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City Takes The Lead In LEED
“It’s not easy being green and sometimes it’s expensive,” said Rick Tormala, 2nd Ward city commissioner, as he paraphrased Kermit the Frog while approving the measure.
And if being green is expensive for the city, it’s also costly for developers.
But Mayor George Heartwell, who was the driving force behind the sustainability policy, is working to develop an incentive program that would reduce that cost for developers and entice them to go for the green.
“The next step in this process will be to develop incentives for developers to build green,” said Heartwell. “There is still a cost differential. It’s still more costly to build an environmentally sustainable building — not necessarily more costly when you look at the lifecycle costs of a building, when you factor those in. But still, up front, you’re going to pay more for a LEED-certified building.
“If I can find way to help reduce that cost through some municipal incentives, I will do that.”
The policy emerged from Heartwell’s 2005 State of the City address, and commissioners recently passed it unanimously. The policy aligns itself with the national one issued by the U.S. Green Building Council and is known to architects and builders as the Leadership in Energy and Environmental Design rating system.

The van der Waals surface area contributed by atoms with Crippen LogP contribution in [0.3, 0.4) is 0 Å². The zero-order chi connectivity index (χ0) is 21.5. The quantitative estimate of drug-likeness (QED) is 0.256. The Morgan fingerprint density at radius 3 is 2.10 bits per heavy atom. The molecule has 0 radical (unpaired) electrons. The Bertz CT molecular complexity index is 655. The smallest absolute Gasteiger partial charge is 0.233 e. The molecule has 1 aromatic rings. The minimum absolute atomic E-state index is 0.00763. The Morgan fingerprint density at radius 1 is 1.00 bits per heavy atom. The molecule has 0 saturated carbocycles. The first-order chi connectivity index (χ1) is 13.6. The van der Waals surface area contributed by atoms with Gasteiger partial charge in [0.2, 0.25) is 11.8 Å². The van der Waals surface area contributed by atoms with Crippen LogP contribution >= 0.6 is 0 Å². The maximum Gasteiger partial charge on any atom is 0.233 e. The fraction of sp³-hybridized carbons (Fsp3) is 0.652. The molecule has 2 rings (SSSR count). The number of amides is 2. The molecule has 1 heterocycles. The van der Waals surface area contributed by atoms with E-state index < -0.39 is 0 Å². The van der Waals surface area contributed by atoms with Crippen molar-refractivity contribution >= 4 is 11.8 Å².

“It puts the city out in front saying, ‘We’re going to walk the talk,’” said Heartwell of why the city adopted the policy.
“Every time a developer comes in front of me, I always ask about whether they’re going to build their buildings LEED certified. I had two opportunities to do that last night on two different projects. And if I can say, ‘Your city is committed to this, we’re modeling it,’ I think I’ve got pull or clout as I’m dealing with those developers,” he added.
The city’s policy promotes energy-saving heating, cooling and lighting systems for buildings, waste reduction, a pursuit of alternative energies, and the use of construction materials that are friendly to the environment.
“This policy encourages us to manage our facilities from a position of sustainability,” said Assistant City Manager Greg Sundstrom.
In a nutshell, the policy does three things:
**It instructs city staff to follow LEED principles in managing city-owned buildings.
**It requires that all new construction and rehabilitation projects consider appropriate LEED principles in a design through a cost-benefit analysis.
**It requires all new construction and renovation projects larger than 10,000 square feet and costing $1 million or more to build to obtain LEED certification.
Two years ago, the U.S. Green Building Council recognized the water department’s administration building as being the first LEED-certified municipal building in the state.
“Grand Rapids has more LEED-certified buildings per capita than any other city in the country, and I think that is important,” said Heartwell. “It fits in line with my vision for an environmentally sustainable economy.”